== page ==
“When he was forty years old, it came into his heart to visit his brothers, the children of Israel.  And seeing one of them being wronged, he defended the oppressed man and avenged him by striking down the Egyptian.  He supposed that his brothers would understand that God was giving them salvation by his hand, but they did not understand. And on the following day he appeared to them as they were quarreling and tried to reconcile them, saying, ‘Men, you are brothers. Why do you wrong each other?’  But the man who was wronging his neighbor thrust him aside, saying,‘Who made you a ruler and a judge over us?  Do you want to kill me as you killed the Egyptian yesterday?’  At this retort Moses fled and became an exile in the land of Midian, where he became the father of two sons.

“Now when forty years had passed, an angel appeared to him in the wilderness of Mount Sinai, in a flame of fire in a bush.  When Moses saw it, he was amazed at the sight, and as he drew near to look, there came the voice of the Lord:  ‘I am the God of your fathers, the God of Abraham and of Isaac and of Jacob.’ And Moses trembled and did not dare to look.  Then the Lord said to him, ‘Take off the sandals from your feet, for the place where you are standing is holy ground.  I have surely seen the affliction of my people who are in Egypt, and have heard their groaning, and I have come down to deliver them. And now come, I will send you to Egypt.’

“This Moses, whom they rejected, saying, ‘Who made you a ruler and a judge?’—this man God sent as both ruler and redeemer by the hand of the angel who appeared to him in the bush.  This man led them out, performing wonders and signs in Egypt and at the Red Sea and in the wilderness for forty years.  This is the Moses who said to the Israelites, ‘God will raise up for you a prophet like me from your brothers.’  This is the one who was in the congregation in the wilderness with the angel who spoke to him at Mount Sinai, and with our fathers. He received living oracles to give to us.  Our fathers refused to obey him, but thrust him aside, and in their hearts they turned to Egypt, saying to Aaron, ‘Make for us gods who will go before us. As for this Moses who led us out from the land of Egypt, we do not know what has become of him.’  And they made a calf in those days, and offered a sacrifice to the idol and were rejoicing in the works of their hands.  But God turned away and gave them over to worship the host of heaven, as it is written in the book of the prophets:

“‘Did you bring to me slain beasts and sacrifices,
    during the forty years in the wilderness, O house of Israel?
You took up the tent of Moloch
    and the star of your god Rephan,
    the images that you made to worship;
and I will send you into exile beyond Babylon.’

“Our fathers had the tent of witness in the wilderness, just as he who spoke to Moses directed him to make it, according to the pattern that he had seen.  Our fathers in turn brought it in with Joshua when they dispossessed the nations that God drove out before our fathers. So it was until the days of David, who found favor in the sight of God and asked to find a dwelling place for the God of Jacob.  But it was Solomon who built a house for him.  Yet the Most High does not dwell in houses made by hands, as the prophet says,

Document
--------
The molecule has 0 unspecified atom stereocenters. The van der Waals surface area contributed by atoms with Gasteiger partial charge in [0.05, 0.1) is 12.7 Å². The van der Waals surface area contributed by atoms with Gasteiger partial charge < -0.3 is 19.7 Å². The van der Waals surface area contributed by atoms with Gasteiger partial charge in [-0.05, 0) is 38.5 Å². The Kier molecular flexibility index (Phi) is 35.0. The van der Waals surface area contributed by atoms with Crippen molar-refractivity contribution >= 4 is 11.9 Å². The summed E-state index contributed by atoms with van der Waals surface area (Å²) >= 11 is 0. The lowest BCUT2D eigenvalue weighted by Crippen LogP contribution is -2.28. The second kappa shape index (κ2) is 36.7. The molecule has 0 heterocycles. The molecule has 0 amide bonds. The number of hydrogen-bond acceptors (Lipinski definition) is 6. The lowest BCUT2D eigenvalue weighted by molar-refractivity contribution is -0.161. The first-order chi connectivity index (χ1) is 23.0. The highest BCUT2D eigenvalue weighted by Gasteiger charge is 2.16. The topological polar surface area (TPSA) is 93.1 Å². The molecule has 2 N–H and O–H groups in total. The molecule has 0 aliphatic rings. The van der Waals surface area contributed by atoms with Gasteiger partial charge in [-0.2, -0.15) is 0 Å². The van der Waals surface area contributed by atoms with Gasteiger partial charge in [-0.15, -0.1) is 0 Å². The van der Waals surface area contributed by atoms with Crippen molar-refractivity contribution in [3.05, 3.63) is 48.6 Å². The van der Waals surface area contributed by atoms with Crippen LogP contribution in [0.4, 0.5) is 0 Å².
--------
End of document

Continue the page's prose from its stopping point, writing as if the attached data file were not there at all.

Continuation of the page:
“‘Heaven is my throne,
    and the earth is my footstool.
What kind of house will you build for me, says the Lord,
    or what is the place of my rest?
Did not my hand make all these things?’

“You stiff-necked people, uncircumcised in heart and ears, you always resist the Holy Spirit. As your fathers did, so do you.  Which of the prophets did your fathers not persecute? And they killed those who announced beforehand the coming of the Righteous One, whom you have now betrayed and murdered, you who received the law as delivered by angels and did not keep it.”

Day 173: Psalms 103-105; How Great is Our God

Oh give thanks to the Lord; call upon his name; make known his deeds among the peoples!

These are fitting words for the psalms that we read through today!  All three are psalms of praise that tell of the many acts and words of the Lord and all three proclaim His glory and splendor!  I don’t honestly think that there is a lot to be added to these Psalms… I think that they are best re-read over and over.  I would encourage you to do that today!  Take time to read these Psalms at least two more times.  As you do this, take time to think back over the past 6 months… over all that we have read and encountered in the Scriptures.  Do you remember the times that the psalmist is talking about?  Take some more time to think about the things in your life… how have you seen God at work in your day to day walk?

PSALM 103-105 are psalms of praise and thanksgiving that are written anonymously.  Each is didactic in nature, with psalm 105 actually being more of a historical account of God’s amazing works in redemptive history.  Though all three reference times past, they can also draw our attention to God’s work in the present and in our own lives as well.

Day 16: Genesis 48-50; The Death of Jacob